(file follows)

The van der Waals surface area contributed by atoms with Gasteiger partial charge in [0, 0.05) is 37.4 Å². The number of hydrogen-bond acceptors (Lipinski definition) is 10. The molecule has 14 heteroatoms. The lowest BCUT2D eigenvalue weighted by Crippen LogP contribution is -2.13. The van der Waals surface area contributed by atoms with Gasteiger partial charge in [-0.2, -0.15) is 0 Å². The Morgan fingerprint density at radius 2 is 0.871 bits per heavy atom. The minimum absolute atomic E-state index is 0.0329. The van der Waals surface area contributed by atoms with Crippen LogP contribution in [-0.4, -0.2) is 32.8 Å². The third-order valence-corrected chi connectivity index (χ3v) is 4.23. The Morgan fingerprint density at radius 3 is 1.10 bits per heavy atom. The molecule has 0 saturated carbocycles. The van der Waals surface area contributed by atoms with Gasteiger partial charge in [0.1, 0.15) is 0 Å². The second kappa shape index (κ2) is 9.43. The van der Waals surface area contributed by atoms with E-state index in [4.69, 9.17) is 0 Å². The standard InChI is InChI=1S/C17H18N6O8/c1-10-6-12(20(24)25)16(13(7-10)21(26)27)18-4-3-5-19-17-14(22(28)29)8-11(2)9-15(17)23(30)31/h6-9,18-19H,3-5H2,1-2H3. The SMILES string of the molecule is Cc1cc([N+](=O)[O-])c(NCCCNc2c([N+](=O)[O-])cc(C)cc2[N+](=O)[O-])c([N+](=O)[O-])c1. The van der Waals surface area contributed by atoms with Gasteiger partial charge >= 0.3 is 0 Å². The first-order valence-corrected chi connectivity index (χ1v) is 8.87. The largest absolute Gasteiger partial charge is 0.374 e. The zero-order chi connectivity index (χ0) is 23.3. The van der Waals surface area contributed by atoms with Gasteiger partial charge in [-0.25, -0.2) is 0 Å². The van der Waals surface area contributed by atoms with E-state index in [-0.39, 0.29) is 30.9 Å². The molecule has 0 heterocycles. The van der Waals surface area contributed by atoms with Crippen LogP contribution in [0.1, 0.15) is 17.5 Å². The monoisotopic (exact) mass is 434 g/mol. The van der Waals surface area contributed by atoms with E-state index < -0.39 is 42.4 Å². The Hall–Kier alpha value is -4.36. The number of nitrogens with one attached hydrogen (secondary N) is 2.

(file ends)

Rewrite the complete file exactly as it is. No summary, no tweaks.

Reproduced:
The van der Waals surface area contributed by atoms with Gasteiger partial charge in [0, 0.05) is 37.4 Å². The number of hydrogen-bond acceptors (Lipinski definition) is 10. The molecule has 14 heteroatoms. The lowest BCUT2D eigenvalue weighted by Crippen LogP contribution is -2.13. The van der Waals surface area contributed by atoms with Gasteiger partial charge in [-0.2, -0.15) is 0 Å². The Morgan fingerprint density at radius 2 is 0.871 bits per heavy atom. The minimum absolute atomic E-state index is 0.0329. The van der Waals surface area contributed by atoms with Crippen LogP contribution in [-0.4, -0.2) is 32.8 Å². The third-order valence-corrected chi connectivity index (χ3v) is 4.23. The Morgan fingerprint density at radius 3 is 1.10 bits per heavy atom. The molecule has 0 saturated carbocycles. The van der Waals surface area contributed by atoms with Gasteiger partial charge in [0.1, 0.15) is 0 Å². The second kappa shape index (κ2) is 9.43. The van der Waals surface area contributed by atoms with E-state index in [4.69, 9.17) is 0 Å². The standard InChI is InChI=1S/C17H18N6O8/c1-10-6-12(20(24)25)16(13(7-10)21(26)27)18-4-3-5-19-17-14(22(28)29)8-11(2)9-15(17)23(30)31/h6-9,18-19H,3-5H2,1-2H3. The SMILES string of the molecule is Cc1cc([N+](=O)[O-])c(NCCCNc2c([N+](=O)[O-])cc(C)cc2[N+](=O)[O-])c([N+](=O)[O-])c1. The van der Waals surface area contributed by atoms with Gasteiger partial charge >= 0.3 is 0 Å². The first-order valence-corrected chi connectivity index (χ1v) is 8.87. The largest absolute Gasteiger partial charge is 0.374 e. The zero-order chi connectivity index (χ0) is 23.3. The van der Waals surface area contributed by atoms with Gasteiger partial charge in [-0.25, -0.2) is 0 Å². The van der Waals surface area contributed by atoms with E-state index in [-0.39, 0.29) is 30.9 Å². The molecule has 0 heterocycles. The van der Waals surface area contributed by atoms with Crippen LogP contribution in [0.1, 0.15) is 17.5 Å². The monoisotopic (exact) mass is 434 g/mol. The van der Waals surface area contributed by atoms with E-state index < -0.39 is 42.4 Å². The Hall–Kier alpha value is -4.36. The number of nitrogens with one attached hydrogen (secondary N) is 2.